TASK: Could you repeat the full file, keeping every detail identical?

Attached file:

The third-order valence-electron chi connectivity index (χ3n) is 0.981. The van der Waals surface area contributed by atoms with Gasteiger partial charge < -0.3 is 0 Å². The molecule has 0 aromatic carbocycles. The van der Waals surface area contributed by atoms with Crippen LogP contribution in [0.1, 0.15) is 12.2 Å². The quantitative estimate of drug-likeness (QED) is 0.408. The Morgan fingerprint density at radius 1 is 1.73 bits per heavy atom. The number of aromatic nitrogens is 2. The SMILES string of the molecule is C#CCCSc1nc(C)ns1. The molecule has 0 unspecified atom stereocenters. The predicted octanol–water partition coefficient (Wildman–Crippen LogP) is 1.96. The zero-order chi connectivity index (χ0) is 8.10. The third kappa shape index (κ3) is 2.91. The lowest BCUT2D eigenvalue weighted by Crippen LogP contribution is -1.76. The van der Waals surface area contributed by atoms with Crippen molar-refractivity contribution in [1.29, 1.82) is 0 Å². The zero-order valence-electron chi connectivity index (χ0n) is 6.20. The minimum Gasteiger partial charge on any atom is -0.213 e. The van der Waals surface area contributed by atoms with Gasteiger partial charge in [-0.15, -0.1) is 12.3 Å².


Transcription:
The third-order valence-electron chi connectivity index (χ3n) is 0.981. The van der Waals surface area contributed by atoms with Gasteiger partial charge < -0.3 is 0 Å². The molecule has 0 aromatic carbocycles. The van der Waals surface area contributed by atoms with Crippen LogP contribution in [0.1, 0.15) is 12.2 Å². The quantitative estimate of drug-likeness (QED) is 0.408. The Morgan fingerprint density at radius 1 is 1.73 bits per heavy atom. The number of aromatic nitrogens is 2. The SMILES string of the molecule is C#CCCSc1nc(C)ns1. The molecule has 0 unspecified atom stereocenters. The predicted octanol–water partition coefficient (Wildman–Crippen LogP) is 1.96. The zero-order chi connectivity index (χ0) is 8.10. The third kappa shape index (κ3) is 2.91. The lowest BCUT2D eigenvalue weighted by Crippen LogP contribution is -1.76. The van der Waals surface area contributed by atoms with Crippen molar-refractivity contribution in [1.29, 1.82) is 0 Å². The zero-order valence-electron chi connectivity index (χ0n) is 6.20. The minimum Gasteiger partial charge on any atom is -0.213 e. The van der Waals surface area contributed by atoms with Gasteiger partial charge in [-0.15, -0.1) is 12.3 Å².